Review & Walkthrough of the Novation Launchkey 61 MK3

For those interested in writing or performing music electronically, the world of MIDI opens up all sorts of possibilities. While we’re still on the verge of MIDI 2.0, MIDI controllers have gotten sleeker and easier to use over time.

From how many keys on your controller (and weighted or not), to whether or not you want native DAW integration, transport controls, faders, pots, pads, aftertouch, and more, there’s a lot to think about when deciding what MIDI keyboard controller might work best for you.

For my purposes, as a composer of orchestral-hybrid music for trailers, films, and games, I need to be able to shape my VSTs to sound as realistic as possible, either to blend with live instruments or to sound believable on their own depending on the project and budget.

While there’s a lot of mixing and production that goes into making mockups sound great, the first step is always about getting realistic musical performances out of our virtual instruments. This is where shaping our MIDI as effectively as we can and making our workflow easy and efficient is important.

Given the chance to test and review the Novation Launchkey 61 MK3 to see what I thought, I took my time, first spending a couple of months to really learn the keyboard and all the built-in features.

In this video, you’ll find a walkthrough of the basic functionality of the Launchkey MK3, along with  an overview of what I found useful when I integrated it into my workflow.

Novation Launchkey MK3
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Novation Components & Custom Modes

Though I use Cubase in this demo, the Launchkey comes with out-of-the-box integration with Ableton Live, Logic Pro, and Cubase as well as mixer, transport and navigation controls for all other major DAWs like Studio One, Pro Tools, Reaper, etc. However for me, the real power of this keyboard is the integration with key commands in addition to being able to quickly create custom modes which can be used in any DAW.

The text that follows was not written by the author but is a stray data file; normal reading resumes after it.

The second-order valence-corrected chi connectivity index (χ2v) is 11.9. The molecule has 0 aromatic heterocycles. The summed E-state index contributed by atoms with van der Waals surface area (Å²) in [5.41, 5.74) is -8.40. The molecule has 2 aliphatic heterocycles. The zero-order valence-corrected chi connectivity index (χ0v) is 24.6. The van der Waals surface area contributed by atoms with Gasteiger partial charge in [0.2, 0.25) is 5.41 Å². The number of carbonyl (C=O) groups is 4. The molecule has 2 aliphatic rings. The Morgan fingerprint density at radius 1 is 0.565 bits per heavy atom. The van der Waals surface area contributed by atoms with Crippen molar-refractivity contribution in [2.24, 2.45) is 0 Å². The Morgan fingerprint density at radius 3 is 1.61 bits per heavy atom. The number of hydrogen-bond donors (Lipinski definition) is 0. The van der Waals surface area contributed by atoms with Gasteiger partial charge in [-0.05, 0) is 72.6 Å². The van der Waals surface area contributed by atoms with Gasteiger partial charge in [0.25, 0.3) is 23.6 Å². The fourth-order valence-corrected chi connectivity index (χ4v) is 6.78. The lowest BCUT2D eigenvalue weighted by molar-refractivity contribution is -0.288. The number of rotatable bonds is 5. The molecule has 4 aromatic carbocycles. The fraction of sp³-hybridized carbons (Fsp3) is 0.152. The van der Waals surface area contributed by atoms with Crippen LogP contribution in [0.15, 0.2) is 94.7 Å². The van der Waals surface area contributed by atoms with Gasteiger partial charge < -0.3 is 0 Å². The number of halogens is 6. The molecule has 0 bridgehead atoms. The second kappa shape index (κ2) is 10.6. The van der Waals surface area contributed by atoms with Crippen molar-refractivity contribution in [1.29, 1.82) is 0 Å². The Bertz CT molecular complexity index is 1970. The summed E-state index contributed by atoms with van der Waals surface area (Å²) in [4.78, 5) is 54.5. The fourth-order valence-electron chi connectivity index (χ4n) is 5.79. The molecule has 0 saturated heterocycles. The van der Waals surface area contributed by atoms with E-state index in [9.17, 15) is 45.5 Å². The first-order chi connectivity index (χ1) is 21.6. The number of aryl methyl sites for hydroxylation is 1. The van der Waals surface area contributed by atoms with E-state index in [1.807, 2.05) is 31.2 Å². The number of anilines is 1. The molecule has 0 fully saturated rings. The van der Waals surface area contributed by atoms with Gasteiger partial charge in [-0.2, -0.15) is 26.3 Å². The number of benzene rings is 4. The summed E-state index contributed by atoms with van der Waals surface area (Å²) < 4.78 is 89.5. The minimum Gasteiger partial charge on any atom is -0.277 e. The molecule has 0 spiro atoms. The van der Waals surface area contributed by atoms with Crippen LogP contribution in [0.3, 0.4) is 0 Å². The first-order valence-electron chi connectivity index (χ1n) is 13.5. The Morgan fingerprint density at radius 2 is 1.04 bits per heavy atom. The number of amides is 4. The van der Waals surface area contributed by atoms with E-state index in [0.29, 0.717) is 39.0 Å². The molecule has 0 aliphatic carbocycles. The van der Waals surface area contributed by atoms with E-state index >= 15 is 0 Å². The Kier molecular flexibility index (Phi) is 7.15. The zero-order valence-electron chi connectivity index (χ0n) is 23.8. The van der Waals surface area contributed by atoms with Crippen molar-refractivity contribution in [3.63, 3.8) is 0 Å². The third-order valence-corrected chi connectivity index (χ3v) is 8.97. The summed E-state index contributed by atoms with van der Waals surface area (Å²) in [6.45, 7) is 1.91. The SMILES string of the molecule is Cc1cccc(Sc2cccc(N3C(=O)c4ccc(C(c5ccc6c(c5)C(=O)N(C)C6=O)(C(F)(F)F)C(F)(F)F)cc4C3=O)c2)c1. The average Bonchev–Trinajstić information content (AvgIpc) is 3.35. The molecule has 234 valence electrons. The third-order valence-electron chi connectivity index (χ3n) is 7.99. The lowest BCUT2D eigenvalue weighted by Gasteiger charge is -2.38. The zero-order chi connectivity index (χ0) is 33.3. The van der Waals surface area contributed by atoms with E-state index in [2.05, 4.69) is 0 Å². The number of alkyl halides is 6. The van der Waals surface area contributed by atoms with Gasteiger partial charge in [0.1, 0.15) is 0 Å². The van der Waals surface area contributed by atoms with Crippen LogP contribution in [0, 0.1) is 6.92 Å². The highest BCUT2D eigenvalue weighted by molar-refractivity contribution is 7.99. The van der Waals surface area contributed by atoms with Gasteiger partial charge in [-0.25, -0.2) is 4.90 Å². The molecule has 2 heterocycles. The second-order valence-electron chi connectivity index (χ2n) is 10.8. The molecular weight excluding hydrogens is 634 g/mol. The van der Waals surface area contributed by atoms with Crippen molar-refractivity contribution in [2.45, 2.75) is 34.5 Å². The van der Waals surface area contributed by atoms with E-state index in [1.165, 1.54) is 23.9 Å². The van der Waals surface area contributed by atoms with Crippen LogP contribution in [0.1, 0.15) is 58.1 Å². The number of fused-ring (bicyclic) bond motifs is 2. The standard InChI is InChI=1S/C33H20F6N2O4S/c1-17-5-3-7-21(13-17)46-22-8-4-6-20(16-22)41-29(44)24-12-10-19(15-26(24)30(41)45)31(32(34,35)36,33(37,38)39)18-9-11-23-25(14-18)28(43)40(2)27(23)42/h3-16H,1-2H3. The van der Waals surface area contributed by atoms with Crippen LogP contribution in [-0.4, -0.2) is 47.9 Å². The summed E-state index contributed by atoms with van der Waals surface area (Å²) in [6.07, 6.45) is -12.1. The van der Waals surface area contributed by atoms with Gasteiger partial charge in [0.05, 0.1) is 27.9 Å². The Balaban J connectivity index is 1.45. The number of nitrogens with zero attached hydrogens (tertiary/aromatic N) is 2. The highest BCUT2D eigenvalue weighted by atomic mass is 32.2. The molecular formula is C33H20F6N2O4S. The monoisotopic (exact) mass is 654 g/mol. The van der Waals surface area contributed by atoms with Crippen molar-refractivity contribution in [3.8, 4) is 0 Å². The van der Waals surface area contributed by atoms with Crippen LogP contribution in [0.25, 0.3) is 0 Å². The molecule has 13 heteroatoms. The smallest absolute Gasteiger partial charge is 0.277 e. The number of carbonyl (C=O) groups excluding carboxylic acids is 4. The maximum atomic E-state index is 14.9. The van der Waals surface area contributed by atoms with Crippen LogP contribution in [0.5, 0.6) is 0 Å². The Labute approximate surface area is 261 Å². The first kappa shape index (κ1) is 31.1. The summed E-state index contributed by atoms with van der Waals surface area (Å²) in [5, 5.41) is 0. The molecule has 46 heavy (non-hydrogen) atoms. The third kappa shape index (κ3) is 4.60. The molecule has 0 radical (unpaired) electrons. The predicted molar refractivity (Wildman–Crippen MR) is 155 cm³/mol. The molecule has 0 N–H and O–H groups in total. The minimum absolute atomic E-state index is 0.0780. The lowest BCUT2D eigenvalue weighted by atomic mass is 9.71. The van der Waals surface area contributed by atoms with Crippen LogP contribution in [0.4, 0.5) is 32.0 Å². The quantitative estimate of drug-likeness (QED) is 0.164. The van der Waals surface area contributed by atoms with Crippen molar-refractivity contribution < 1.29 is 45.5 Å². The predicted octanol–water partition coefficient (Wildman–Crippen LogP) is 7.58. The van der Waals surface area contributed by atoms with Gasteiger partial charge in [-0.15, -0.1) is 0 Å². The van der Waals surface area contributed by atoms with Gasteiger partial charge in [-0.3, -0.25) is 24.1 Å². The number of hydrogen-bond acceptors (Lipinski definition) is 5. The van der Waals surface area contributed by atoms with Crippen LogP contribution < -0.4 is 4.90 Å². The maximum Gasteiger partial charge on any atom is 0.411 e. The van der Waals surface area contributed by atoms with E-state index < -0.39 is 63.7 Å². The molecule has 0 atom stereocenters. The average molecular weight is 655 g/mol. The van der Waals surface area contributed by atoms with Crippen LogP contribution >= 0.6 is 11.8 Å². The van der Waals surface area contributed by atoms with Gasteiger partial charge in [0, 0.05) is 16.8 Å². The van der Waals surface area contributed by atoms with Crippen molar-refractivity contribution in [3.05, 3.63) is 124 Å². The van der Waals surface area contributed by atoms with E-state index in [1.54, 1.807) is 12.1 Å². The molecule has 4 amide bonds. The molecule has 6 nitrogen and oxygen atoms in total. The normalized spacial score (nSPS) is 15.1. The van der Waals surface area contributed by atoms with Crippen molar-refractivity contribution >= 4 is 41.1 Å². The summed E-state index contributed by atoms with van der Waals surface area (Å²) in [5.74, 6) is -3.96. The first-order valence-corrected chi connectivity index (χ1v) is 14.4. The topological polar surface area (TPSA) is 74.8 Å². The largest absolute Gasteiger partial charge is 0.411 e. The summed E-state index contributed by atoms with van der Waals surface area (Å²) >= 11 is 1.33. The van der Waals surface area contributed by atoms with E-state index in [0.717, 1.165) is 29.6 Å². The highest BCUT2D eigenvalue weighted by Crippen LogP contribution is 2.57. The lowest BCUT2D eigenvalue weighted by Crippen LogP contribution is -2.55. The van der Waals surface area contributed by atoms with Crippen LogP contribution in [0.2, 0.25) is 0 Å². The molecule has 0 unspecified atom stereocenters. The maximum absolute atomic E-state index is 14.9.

The Novation Components software can be accessed both online via web browser or as a standalone application on your computer, and it’s a big part of what makes the Launchkey so useful.

Custom modes can be created for the pots, the pads, and the faders and buttons; this is where the potential for personalization can really make a difference. While the default Quick Control Settings option for Cubase can be quite useful when sample libraries have scripting that supports this, it’s also easy to create custom modes for older (or newer) libraries that don’t.

For example, I frequently use Infinite Woodwinds in orchestral mockups, so I have a custom faders & buttons mode mapped to the MIDI Control Change messages I use most often within that library.

Novation Components gives us four message types: Note messages for mapping to specific midi notes, Control Change messages for mapping CC messages (also often referred to as continuous controller messages), Program Change messages (especially useful for live performances), and Keystroke messages.

Keystroke messages in conjunction with key commands in your DAW let you program anything that can be mapped to key commands to the pads or buttons. In just the custom mode I created for playback within Cubase, I use Keystroke messages to access the mixer window, to add or go to markers, fast forward, rewind, open and close the lower and right zones, scrub through the track, and go to my left and right locators.